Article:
While it is important to correct excessive prolongation of the INR, in patients who are not bleeding, this should be done without putting the patient at risk of treatment-related complications and without causing resistance to subsequent anticoagulation. Low doses of IV phytonadione (0.5 to 1 mg) effectively reverse excessive anticoagulation within 8 to 24 hours without causing subsequent resistance to anticoagulation.11- 14 However, IV administration of phytonadione can be associated with serious adverse reactions, such as anaphylaxis and death. Although it is difficult to estimate the frequency of such reactions from a review of the literature, even a small risk of such reactions is unacceptable in a patient who is asymptomatic. The anaphylactic reaction is thought to be related to the presence of polyoxyethylated castor oil in the phytonadione preparation.7- 9 Although a phytonadione formulation with mixed micelles that does not contain the polyoxyethylated fatty acids has been developed (Konakion [Roche Laboratories, Nutley, NJ] and Aquamephyton), it still contains a polyoxyethylated fatty acid derivative. Perhaps because of this, the Konakion brand of phytonadione was not approved for IV injections and is no longer available in this country. Aquamephyton brand of phytonadione comes with a product insert warning that IV administration can be associated with serious reactions and should be reserved for emergency situations only. Three studies have evaluated the effectiveness of small oral doses (1-2.5 mg) of phytonadione in correcting excessive anticoagulation. Pengo et al15 treated 11 patients with a mean INR of 5.82 (range, 5.26-7.5) with 2 mg of phytonadione orally while continuing the usual dose of warfarin. All 11 patients had an INR of less than 5 after 24 hours. In a retrospective study of 58 patients with an INR greater than 5, phytonadione in a dose of 2.5 mg given orally decreased the INR to less than 5 at 24 hours in 42 (72%).16 Crowther et al17 treated 62 patients with a mean INR of 5.79 with 1 mg of oral phytonadione in a prospective cohort study. The INR decreased to a mean of 2.86 within 16 hours in 59 patients. Another study compared low-dose IV (≤0.5 mg), high-dose IV (1-10 mg), 1 to 10 mg of SC, and 2.5 to 5 mg of oral phytonadione.18 Although all routes and doses were successful in decreasing the INR, it is difficult to draw any firm conclusions because of the variable dose and follow-up intervals in the different groups and within each group.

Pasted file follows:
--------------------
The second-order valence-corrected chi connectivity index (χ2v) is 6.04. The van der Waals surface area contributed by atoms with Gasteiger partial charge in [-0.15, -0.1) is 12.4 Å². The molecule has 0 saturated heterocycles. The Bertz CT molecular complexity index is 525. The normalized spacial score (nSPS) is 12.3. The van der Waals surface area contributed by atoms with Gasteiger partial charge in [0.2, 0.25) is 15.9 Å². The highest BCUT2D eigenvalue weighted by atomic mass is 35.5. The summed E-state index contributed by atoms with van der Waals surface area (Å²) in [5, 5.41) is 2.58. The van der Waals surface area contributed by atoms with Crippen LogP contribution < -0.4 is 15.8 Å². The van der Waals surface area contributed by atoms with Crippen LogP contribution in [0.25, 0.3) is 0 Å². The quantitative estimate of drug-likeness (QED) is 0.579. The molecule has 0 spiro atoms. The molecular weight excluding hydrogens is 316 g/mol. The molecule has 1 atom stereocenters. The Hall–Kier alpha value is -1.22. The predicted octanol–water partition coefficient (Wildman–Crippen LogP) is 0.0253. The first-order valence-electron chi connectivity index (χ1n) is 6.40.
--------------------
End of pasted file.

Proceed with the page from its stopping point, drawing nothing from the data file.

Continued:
Our study shows that, although SC administration of 1 mg of phytonadione is effective in correcting excessive anticoagulation from warfarin therapy, the effect is neither as quick nor as complete as after IV administration. If the goal of therapy is to bring the INR rapidly to 5 or less, then SC administration of very small doses of phytonadione may not be very effective, since even at 24 hours, 4 of 11 patients in the SC group in our study had an INR greater than 5.
In conclusion, in patients who have excessive anticoagulation with warfarin, SC administration of very small doses of phytonadione may not correct the INR as rapidly and as effectively as IV administration. However, IV phytonadione may be associated with rare but serious anaphylactic reactions. Further studies are needed to evaluate the efficacy of slightly higher doses of phytonadione administered SC. Since this study was initiated, the Consensus Conference on Antithrombotic Therapy has revised its guidelines and recommends treating patients who have high INR without bleeding with oral phytonadione: 1 to 2.5 mg if the INR is above 5 but below 9 and a higher dose of 3 to 5 mg if the INR is above 9.19
Accepted for publication April 2, 1999.
The authors are indebted to Donald D. McIntire, PhD, for assisting with the statistical analysis and to Mark Feldman, MD, for critically reviewing the manuscript.
Reprints: Guna Raj, MD, Section of General Internal Medicine (111E), VA Medical Center, 4500 S Lancaster Rd, Dallas, TX 75216 (e-mail: firstname.lastname@example.org).